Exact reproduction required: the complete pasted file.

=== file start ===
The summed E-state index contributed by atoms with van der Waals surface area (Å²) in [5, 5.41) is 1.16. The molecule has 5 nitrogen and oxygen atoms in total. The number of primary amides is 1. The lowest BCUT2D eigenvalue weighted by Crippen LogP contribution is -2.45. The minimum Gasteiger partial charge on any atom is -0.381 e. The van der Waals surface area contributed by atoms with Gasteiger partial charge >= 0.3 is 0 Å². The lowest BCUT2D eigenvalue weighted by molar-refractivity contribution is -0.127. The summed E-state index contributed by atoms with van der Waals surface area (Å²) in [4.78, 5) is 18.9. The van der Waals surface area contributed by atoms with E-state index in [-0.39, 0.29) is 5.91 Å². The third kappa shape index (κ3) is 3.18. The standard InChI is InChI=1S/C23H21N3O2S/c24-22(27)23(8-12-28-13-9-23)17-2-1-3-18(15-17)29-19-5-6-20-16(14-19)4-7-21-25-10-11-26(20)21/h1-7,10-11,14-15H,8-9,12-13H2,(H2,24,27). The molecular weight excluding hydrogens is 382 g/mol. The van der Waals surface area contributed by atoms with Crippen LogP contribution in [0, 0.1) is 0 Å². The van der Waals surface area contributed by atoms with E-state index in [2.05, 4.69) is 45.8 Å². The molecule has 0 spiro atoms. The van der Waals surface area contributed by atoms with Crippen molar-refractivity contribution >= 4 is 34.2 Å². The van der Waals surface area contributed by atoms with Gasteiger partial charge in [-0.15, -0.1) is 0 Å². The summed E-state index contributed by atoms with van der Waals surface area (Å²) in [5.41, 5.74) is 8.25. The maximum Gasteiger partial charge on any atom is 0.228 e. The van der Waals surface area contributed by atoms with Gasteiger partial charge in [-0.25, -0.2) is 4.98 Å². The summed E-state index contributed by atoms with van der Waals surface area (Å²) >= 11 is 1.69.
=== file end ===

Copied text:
The summed E-state index contributed by atoms with van der Waals surface area (Å²) in [5, 5.41) is 1.16. The molecule has 5 nitrogen and oxygen atoms in total. The number of primary amides is 1. The lowest BCUT2D eigenvalue weighted by Crippen LogP contribution is -2.45. The minimum Gasteiger partial charge on any atom is -0.381 e. The van der Waals surface area contributed by atoms with Gasteiger partial charge >= 0.3 is 0 Å². The lowest BCUT2D eigenvalue weighted by molar-refractivity contribution is -0.127. The summed E-state index contributed by atoms with van der Waals surface area (Å²) in [4.78, 5) is 18.9. The van der Waals surface area contributed by atoms with E-state index in [-0.39, 0.29) is 5.91 Å². The third kappa shape index (κ3) is 3.18. The standard InChI is InChI=1S/C23H21N3O2S/c24-22(27)23(8-12-28-13-9-23)17-2-1-3-18(15-17)29-19-5-6-20-16(14-19)4-7-21-25-10-11-26(20)21/h1-7,10-11,14-15H,8-9,12-13H2,(H2,24,27). The molecular weight excluding hydrogens is 382 g/mol. The van der Waals surface area contributed by atoms with Crippen LogP contribution in [0, 0.1) is 0 Å². The van der Waals surface area contributed by atoms with E-state index in [2.05, 4.69) is 45.8 Å². The molecule has 0 spiro atoms. The van der Waals surface area contributed by atoms with Crippen molar-refractivity contribution >= 4 is 34.2 Å². The van der Waals surface area contributed by atoms with Gasteiger partial charge in [-0.15, -0.1) is 0 Å². The summed E-state index contributed by atoms with van der Waals surface area (Å²) in [5.41, 5.74) is 8.25. The maximum Gasteiger partial charge on any atom is 0.228 e. The van der Waals surface area contributed by atoms with Gasteiger partial charge in [-0.25, -0.2) is 4.98 Å². The summed E-state index contributed by atoms with van der Waals surface area (Å²) >= 11 is 1.69.